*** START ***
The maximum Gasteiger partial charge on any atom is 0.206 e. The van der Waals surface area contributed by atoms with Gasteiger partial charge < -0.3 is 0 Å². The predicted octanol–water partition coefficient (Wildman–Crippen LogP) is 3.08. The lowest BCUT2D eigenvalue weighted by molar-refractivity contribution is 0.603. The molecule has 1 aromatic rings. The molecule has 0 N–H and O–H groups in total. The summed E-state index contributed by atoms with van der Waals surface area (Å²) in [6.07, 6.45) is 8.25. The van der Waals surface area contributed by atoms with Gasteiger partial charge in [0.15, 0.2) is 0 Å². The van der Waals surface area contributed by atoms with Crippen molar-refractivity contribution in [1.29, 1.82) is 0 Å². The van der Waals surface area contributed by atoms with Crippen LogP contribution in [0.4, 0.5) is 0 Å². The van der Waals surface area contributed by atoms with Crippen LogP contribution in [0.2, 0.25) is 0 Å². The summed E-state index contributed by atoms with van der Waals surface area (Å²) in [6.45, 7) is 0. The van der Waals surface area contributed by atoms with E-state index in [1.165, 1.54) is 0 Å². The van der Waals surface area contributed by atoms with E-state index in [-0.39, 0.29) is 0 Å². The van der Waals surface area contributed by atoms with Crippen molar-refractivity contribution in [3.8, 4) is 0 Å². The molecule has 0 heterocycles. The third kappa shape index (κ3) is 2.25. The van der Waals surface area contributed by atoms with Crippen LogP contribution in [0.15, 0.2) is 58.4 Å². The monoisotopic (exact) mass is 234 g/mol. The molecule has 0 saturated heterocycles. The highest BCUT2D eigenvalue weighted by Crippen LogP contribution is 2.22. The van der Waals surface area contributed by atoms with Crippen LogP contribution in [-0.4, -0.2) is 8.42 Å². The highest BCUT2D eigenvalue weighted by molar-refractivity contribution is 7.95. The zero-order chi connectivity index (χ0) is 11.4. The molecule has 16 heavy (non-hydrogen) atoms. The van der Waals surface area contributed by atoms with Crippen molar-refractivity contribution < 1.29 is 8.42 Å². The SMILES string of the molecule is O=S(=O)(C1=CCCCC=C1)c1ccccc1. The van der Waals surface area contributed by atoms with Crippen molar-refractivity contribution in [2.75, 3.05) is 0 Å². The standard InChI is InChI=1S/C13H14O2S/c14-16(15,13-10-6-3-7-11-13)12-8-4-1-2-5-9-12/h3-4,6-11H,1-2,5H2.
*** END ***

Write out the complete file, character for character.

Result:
The maximum Gasteiger partial charge on any atom is 0.206 e. The van der Waals surface area contributed by atoms with Gasteiger partial charge < -0.3 is 0 Å². The predicted octanol–water partition coefficient (Wildman–Crippen LogP) is 3.08. The lowest BCUT2D eigenvalue weighted by molar-refractivity contribution is 0.603. The molecule has 1 aromatic rings. The molecule has 0 N–H and O–H groups in total. The summed E-state index contributed by atoms with van der Waals surface area (Å²) in [6.07, 6.45) is 8.25. The van der Waals surface area contributed by atoms with Gasteiger partial charge in [0.15, 0.2) is 0 Å². The van der Waals surface area contributed by atoms with Crippen molar-refractivity contribution in [1.29, 1.82) is 0 Å². The van der Waals surface area contributed by atoms with Crippen LogP contribution in [0.4, 0.5) is 0 Å². The van der Waals surface area contributed by atoms with Crippen LogP contribution in [0.2, 0.25) is 0 Å². The summed E-state index contributed by atoms with van der Waals surface area (Å²) in [6.45, 7) is 0. The van der Waals surface area contributed by atoms with E-state index in [1.165, 1.54) is 0 Å². The van der Waals surface area contributed by atoms with E-state index in [-0.39, 0.29) is 0 Å². The van der Waals surface area contributed by atoms with Crippen molar-refractivity contribution in [3.8, 4) is 0 Å². The molecule has 0 heterocycles. The third kappa shape index (κ3) is 2.25. The van der Waals surface area contributed by atoms with Crippen LogP contribution in [0.15, 0.2) is 58.4 Å². The monoisotopic (exact) mass is 234 g/mol. The molecule has 0 saturated heterocycles. The highest BCUT2D eigenvalue weighted by Crippen LogP contribution is 2.22. The van der Waals surface area contributed by atoms with Crippen LogP contribution in [-0.4, -0.2) is 8.42 Å². The highest BCUT2D eigenvalue weighted by molar-refractivity contribution is 7.95. The zero-order chi connectivity index (χ0) is 11.4. The molecule has 16 heavy (non-hydrogen) atoms. The van der Waals surface area contributed by atoms with Crippen molar-refractivity contribution < 1.29 is 8.42 Å². The SMILES string of the molecule is O=S(=O)(C1=CCCCC=C1)c1ccccc1. The van der Waals surface area contributed by atoms with Crippen molar-refractivity contribution in [2.75, 3.05) is 0 Å². The standard InChI is InChI=1S/C13H14O2S/c14-16(15,13-10-6-3-7-11-13)12-8-4-1-2-5-9-12/h3-4,6-11H,1-2,5H2.